Hassle of office-goers intensifies amid a ban on public transports and non-cooperation by employers
As Bangladesh went through the second day of the latest spell of the lockdown, vehicular movement across Dhaka city saw a significant rise as compared to that on the opening day of the restrictions.
Thousands of commuters, mostly apparel workers and office-goers, came out on the city streets to go to their respective workplaces despite heightened monitoring by law enforcers.
Some busy roads even saw traffic congestions as they were before the eight-day lockdown, which ends on April 21.
The matter caught the attention of netizens, many of whom posted photos of traffic congestions in parts of the city on some social media groups.
Police put up barricades across the capital city, including residential areas, to halt and discourage a random breach of the lockdown by people going out of home.
The law enforcers deployed additional forces in this regard, which was noticed in several areas of Dhaka city in the morning.
They were so desperate to check unnecessary movement of people that almost everybody crossing a check-post had to face interrogation even after availing a “movement pass” issued by the police.
At Rampura intersection, traffic police sergeant Sabina Yeasmin said: "People and vehicles are being barred on the roads for not possessing movement passes.”
She vowed that not a single person would be allowed on the road without a movement pass.
Garment workers demand transport service
Even though the government has mandated that factory authorities would have to transport respective employees, there was almost no response from them.
Apparel workers in groups were seen heading to factories on foot as their offices did not provide them with transport and also due to a ban on public transports during the lockdown.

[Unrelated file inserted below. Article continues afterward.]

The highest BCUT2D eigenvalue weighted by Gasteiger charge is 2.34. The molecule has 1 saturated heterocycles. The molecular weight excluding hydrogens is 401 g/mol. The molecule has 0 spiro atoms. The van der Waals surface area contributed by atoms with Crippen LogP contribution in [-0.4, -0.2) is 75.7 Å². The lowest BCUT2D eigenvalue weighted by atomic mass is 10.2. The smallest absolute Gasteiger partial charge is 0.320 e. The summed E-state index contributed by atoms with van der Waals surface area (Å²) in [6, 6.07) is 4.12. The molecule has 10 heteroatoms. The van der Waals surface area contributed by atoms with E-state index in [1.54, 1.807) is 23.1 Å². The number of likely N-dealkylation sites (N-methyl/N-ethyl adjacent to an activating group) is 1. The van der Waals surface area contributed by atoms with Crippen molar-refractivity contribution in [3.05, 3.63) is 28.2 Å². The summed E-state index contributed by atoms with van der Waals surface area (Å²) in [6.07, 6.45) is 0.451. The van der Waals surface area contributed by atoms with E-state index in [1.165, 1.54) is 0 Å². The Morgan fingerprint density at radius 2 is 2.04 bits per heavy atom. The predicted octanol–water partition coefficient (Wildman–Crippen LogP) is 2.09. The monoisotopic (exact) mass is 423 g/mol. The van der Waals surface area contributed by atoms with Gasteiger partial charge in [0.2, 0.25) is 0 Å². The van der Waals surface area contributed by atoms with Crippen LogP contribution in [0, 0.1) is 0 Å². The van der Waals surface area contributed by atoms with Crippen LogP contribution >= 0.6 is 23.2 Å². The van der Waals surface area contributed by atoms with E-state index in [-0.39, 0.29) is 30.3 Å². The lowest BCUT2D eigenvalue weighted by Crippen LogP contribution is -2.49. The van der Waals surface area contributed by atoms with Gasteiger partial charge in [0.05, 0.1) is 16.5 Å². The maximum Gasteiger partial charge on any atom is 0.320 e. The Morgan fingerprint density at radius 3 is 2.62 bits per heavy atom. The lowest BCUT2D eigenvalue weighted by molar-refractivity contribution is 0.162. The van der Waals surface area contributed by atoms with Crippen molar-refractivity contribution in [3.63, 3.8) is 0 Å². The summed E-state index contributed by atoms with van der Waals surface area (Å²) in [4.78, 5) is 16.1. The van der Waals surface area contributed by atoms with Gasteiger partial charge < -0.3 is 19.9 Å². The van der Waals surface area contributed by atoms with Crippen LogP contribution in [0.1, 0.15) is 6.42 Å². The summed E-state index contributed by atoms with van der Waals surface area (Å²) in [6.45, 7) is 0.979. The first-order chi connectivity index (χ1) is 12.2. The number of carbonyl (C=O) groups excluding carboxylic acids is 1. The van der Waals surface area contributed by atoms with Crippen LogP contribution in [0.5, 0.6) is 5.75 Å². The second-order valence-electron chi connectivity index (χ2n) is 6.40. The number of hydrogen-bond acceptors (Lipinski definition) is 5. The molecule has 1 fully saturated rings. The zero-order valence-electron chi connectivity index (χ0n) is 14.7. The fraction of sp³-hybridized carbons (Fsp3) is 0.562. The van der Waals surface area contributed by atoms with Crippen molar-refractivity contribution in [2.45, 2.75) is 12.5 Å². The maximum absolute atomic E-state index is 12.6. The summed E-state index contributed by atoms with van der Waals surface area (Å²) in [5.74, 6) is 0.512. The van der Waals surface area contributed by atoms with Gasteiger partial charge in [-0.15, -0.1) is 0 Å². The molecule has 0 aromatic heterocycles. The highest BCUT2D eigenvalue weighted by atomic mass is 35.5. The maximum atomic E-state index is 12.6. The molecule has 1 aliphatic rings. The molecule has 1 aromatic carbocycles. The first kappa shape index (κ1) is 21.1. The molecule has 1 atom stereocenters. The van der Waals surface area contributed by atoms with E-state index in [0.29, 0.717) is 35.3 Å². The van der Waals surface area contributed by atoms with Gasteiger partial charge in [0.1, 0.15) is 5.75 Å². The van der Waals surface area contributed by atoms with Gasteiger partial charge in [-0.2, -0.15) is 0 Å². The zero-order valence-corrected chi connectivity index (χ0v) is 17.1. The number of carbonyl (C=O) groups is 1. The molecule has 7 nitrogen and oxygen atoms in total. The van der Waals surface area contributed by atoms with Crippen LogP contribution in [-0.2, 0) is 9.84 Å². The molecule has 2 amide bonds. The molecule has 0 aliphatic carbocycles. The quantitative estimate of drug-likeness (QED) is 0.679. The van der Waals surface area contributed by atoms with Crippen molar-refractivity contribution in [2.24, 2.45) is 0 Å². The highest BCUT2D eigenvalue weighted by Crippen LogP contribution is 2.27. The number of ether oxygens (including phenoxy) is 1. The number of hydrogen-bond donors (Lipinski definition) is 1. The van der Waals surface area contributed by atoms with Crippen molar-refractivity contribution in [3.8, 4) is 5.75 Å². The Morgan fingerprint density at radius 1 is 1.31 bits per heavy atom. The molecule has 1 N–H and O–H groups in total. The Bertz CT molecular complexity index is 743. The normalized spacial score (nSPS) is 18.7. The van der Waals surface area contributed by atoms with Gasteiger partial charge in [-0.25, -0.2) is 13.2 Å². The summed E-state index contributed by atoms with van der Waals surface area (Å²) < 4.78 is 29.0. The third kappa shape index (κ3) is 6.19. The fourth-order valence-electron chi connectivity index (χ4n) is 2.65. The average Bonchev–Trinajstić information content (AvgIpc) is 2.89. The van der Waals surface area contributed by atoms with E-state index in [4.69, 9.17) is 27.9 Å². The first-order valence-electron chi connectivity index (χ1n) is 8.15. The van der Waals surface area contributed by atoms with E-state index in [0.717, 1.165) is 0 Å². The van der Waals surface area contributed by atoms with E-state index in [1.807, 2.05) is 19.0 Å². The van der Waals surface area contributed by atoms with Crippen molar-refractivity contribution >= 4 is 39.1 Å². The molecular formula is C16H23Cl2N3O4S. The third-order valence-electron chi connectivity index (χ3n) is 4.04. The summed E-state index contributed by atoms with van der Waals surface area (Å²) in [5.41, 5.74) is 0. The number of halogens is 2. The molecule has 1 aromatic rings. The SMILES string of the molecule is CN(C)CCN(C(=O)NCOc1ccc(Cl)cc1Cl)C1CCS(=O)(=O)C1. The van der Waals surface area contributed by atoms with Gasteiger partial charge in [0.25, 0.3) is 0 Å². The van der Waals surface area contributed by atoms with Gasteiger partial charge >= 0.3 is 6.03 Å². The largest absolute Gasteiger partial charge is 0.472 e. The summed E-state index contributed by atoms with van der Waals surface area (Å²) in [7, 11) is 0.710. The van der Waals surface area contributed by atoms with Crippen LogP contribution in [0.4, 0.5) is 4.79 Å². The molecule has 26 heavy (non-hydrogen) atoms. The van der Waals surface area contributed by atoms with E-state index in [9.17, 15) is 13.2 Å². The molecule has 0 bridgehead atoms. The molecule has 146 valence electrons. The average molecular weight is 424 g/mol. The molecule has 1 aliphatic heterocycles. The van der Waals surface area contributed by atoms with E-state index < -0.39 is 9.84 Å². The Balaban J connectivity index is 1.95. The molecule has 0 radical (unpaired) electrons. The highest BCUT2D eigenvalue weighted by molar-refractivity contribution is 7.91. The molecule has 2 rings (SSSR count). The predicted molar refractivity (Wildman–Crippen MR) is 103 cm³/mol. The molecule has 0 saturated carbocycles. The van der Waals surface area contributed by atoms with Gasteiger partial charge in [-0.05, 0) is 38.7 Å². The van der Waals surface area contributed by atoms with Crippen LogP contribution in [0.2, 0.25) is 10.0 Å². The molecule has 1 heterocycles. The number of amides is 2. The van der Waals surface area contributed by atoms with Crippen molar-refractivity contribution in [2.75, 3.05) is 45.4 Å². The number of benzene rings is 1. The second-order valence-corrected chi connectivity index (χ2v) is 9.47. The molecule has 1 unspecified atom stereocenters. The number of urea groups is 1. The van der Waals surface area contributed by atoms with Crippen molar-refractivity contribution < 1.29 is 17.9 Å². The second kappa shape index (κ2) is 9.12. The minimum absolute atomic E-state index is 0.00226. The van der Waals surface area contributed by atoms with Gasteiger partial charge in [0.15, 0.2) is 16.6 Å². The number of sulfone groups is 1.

The situation appeared as a “double trouble” for them.
Due to the embargo on vehicular movement, many turned to rickshaws and vans, but were being forced to pay at least double the regular fare and defy health rules.
Hosne Ara, a readymade garment worker, said she was stuck in a gridlock alongside the hassle while going to her office.
Expressing similar sentiments, another apparel worker, Yesmin Akter, said that if there had been an official or special transport system, health rules could have been properly followed.
The two women demanded that their employers comply with the government order to facilitate transportation for them.
The scene in residential areas
As the day progressed, a rush of customers and vehicles, mostly cars, was seen at ATM booths and eateries in residential areas.
Iftar items were being sold at some makeshift shops erected on the streets in defiance of the order of the authorities concerned.
Soon after 5pm, areas such as Rampura, Badda, Khilgaon and Malibagh started to get crowded not only by Muslims, who were fasting, but foodies thronging the restaurants and eateries to buy various Iftar items, caring little about health norms.
Munshi Abdur Rahman, the owner of Banasree Kabab and Restaurant, said he had requested customers to buy their favourite food items by maintaining health rules, but hardly anybody paid heed.
Rampura police station officer-in-charge Abdul Quddus Fakir said the police were carrying out their responsibilities in maintaining health rules strictly.